How the Great Depression Affected Working Women: Underpaid, But Employed

The 1929 Stock Market Crash led to the loss of employment for millions of Americans during the Great Depression. Women’s employment rates, however, increased for one group of persons.

Women working in the US increased from 10.5 million to 13 million between 1930 and 1940, a 24 percent increase. The positions open to women—so-called “women’s work”—were in sectors with lower stock market sensitivity, which was the primary factor in the greater employment rates for women.

Through the 1920s and 1930s, more and more women had been gradually entering the labor. But as thousands of once-breadwinner males lost their employment during the Great Depression, women were compelled to look for work with an increased feeling of urgency.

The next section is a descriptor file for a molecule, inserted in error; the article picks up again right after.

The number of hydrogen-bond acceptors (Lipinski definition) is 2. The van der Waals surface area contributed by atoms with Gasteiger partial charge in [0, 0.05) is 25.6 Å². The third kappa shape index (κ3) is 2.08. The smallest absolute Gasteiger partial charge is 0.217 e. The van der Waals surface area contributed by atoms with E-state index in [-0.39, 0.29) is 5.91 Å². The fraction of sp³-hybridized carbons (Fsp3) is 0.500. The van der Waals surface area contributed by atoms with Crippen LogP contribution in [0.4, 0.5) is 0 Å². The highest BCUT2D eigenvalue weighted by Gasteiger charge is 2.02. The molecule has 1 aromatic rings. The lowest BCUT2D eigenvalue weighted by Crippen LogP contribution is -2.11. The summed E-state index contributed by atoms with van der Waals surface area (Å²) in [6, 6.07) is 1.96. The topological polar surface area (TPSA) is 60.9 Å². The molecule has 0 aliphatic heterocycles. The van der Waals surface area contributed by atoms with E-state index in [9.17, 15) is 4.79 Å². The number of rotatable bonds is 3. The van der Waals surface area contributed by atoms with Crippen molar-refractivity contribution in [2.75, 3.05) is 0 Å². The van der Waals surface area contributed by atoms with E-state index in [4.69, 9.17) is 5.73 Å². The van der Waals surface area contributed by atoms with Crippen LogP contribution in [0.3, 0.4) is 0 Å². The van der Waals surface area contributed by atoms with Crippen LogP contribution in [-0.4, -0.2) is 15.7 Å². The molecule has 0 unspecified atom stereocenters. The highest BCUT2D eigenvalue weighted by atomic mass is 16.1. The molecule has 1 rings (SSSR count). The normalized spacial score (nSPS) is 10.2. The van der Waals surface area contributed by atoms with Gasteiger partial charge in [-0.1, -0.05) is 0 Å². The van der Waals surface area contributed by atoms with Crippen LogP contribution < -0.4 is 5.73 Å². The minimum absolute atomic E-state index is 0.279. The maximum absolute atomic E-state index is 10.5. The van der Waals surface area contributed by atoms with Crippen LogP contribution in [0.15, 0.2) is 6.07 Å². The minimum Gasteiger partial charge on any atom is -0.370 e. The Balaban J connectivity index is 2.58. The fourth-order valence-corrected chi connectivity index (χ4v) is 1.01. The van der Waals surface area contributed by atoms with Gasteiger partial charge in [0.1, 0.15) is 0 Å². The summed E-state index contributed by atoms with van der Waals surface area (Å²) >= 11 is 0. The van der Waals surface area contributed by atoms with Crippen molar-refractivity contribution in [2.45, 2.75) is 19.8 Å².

Women had access to employment that paid less but were less unstable. According to David Kennedy’s 1999 book, Freedom From Fear, by 1940, 90% of all women’s jobs could be divided into 10 categories, including domestic work for black and Hispanic women and jobs like teaching, nursing, and public service for white women.

The New Deal’s quick growth raised the need for secretarial positions, which women rushed to fill, and opened new, albeit limited, work prospects for them.


PIC:, Minnesota Libraries Publishing Project – Pressbooks,, Milwaukee Magazine

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